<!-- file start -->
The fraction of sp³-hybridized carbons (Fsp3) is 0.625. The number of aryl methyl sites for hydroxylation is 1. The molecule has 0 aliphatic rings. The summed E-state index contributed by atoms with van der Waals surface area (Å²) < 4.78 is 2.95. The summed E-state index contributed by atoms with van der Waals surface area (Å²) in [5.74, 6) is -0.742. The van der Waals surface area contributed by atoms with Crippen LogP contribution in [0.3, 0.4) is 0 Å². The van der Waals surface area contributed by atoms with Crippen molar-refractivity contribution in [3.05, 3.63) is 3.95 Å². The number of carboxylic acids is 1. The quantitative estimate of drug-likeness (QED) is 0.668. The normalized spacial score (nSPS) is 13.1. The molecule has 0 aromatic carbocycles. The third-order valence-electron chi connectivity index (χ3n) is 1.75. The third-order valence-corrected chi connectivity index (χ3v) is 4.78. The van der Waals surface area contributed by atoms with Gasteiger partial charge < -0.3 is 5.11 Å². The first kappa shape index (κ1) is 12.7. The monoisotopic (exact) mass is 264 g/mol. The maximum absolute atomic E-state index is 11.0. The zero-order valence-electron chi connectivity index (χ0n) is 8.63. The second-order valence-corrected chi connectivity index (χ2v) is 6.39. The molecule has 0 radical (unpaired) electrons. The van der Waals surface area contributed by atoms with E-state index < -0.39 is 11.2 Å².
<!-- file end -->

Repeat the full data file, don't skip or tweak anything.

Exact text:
The fraction of sp³-hybridized carbons (Fsp3) is 0.625. The number of aryl methyl sites for hydroxylation is 1. The molecule has 0 aliphatic rings. The summed E-state index contributed by atoms with van der Waals surface area (Å²) < 4.78 is 2.95. The summed E-state index contributed by atoms with van der Waals surface area (Å²) in [5.74, 6) is -0.742. The van der Waals surface area contributed by atoms with Crippen LogP contribution in [0.3, 0.4) is 0 Å². The van der Waals surface area contributed by atoms with Crippen molar-refractivity contribution in [3.05, 3.63) is 3.95 Å². The number of carboxylic acids is 1. The quantitative estimate of drug-likeness (QED) is 0.668. The normalized spacial score (nSPS) is 13.1. The molecule has 0 aromatic carbocycles. The third-order valence-electron chi connectivity index (χ3n) is 1.75. The third-order valence-corrected chi connectivity index (χ3v) is 4.78. The van der Waals surface area contributed by atoms with Gasteiger partial charge < -0.3 is 5.11 Å². The first kappa shape index (κ1) is 12.7. The monoisotopic (exact) mass is 264 g/mol. The maximum absolute atomic E-state index is 11.0. The zero-order valence-electron chi connectivity index (χ0n) is 8.63. The second-order valence-corrected chi connectivity index (χ2v) is 6.39. The molecule has 0 radical (unpaired) electrons. The van der Waals surface area contributed by atoms with E-state index < -0.39 is 11.2 Å².